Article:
5 Triggers for New Business Software Investment

Inquiries and conversations with clients about market conditions, trends, opportunities and actions are some of the most important factors shaping and improving Saugatuck’s research and insights. A new Strategic Perspective published for our clients is one of a series that summarizes a handful of recent inquiries from ISV research and advisory clients.

In this one, we analyze the most common “triggers” for consideration and acquisition of new business management software – and how to utilize them. Other Strategic Perspectives address additional inquiry topics, including how to address key customer concerns regarding Cloud-based software, and understanding the pace of application/workload migration to new Cloud-based resources.

To put it most simply: Significant business change is the primary trigger/cause of consideration of any new business management software – whether Cloud-based or not. Very few businesses of any type or size, from the smallest to the largest, in all markets, consider investing in new business management software without at least one, and almost always more than one, of the following change factors in place: Continue reading 5 Triggers for New Business Software Investment

IBM, MSFT, GE – Reinventing for Digital Business Realities

What is Happening?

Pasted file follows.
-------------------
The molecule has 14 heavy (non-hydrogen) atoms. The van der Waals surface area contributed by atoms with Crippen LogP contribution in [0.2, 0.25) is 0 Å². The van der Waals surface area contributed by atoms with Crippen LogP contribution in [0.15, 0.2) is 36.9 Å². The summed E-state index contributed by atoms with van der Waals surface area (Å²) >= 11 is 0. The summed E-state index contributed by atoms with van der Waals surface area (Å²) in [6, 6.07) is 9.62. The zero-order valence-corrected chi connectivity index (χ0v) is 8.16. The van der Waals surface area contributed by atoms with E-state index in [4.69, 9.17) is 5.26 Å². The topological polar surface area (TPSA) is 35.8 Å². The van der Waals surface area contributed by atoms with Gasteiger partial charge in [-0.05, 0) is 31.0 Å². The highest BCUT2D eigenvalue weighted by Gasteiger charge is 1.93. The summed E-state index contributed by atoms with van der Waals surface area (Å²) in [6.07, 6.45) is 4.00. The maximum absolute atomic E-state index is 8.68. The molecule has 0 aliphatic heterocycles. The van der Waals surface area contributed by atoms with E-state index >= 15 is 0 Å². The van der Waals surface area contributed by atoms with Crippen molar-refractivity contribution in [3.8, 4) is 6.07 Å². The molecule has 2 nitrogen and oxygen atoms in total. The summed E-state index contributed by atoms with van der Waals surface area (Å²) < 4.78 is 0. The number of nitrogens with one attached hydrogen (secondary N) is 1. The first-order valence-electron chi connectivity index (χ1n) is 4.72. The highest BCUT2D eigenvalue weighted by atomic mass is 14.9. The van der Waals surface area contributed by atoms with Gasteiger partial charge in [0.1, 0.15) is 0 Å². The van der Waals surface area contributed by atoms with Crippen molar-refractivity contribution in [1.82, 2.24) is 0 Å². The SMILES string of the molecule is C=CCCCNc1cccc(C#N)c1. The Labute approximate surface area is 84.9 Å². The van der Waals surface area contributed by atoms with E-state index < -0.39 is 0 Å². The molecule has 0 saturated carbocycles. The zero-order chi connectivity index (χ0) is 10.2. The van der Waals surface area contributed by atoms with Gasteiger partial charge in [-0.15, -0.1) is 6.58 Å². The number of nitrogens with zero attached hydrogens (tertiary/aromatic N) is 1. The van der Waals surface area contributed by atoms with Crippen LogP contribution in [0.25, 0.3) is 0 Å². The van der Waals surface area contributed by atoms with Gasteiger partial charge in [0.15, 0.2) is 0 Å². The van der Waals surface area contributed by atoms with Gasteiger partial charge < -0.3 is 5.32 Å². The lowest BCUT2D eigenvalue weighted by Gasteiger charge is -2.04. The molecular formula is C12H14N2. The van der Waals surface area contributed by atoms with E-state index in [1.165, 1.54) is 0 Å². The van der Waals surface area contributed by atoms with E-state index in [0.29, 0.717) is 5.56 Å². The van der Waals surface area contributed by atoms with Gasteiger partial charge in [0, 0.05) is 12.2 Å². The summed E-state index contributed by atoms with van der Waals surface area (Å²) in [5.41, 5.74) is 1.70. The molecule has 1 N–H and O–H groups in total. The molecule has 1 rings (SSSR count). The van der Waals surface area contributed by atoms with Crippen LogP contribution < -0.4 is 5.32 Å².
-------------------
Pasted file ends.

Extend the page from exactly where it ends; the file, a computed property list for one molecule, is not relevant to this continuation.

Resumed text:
IBM, GE and Microsoft: Three very established firms with very traditional business models, customer bases, and revenue streams. All three have faced weighty, accumulative challenges to their core markets, original business models, and value propositions, resulting in substantial share price devaluation and negative effects on revenue and profitability, as well as unrest among partners and customers, leading to many defections and strained relationships.

But if there are to be “poster children” for the rethinking and re-invention of 20th-century business for the 21st century of boundary-free Digital Business, these would be great candidates.

GE has brought us the “industrial internet,” one of the most lucid visions of the IoT, translating the value and opportunity of Digital Business into some of the most traditional marketplaces, including industrial manufacturing, machining, and supply chain management.

IBM this week announced their massive “Cognitive Business” positioning, leveraging existing consulting, Cloud, software, and hardware portfolios with the Watson cognitive computing/analytical engine(s), ironically to help enterprise customers understand how to alter their own businesses in the face of changing markets.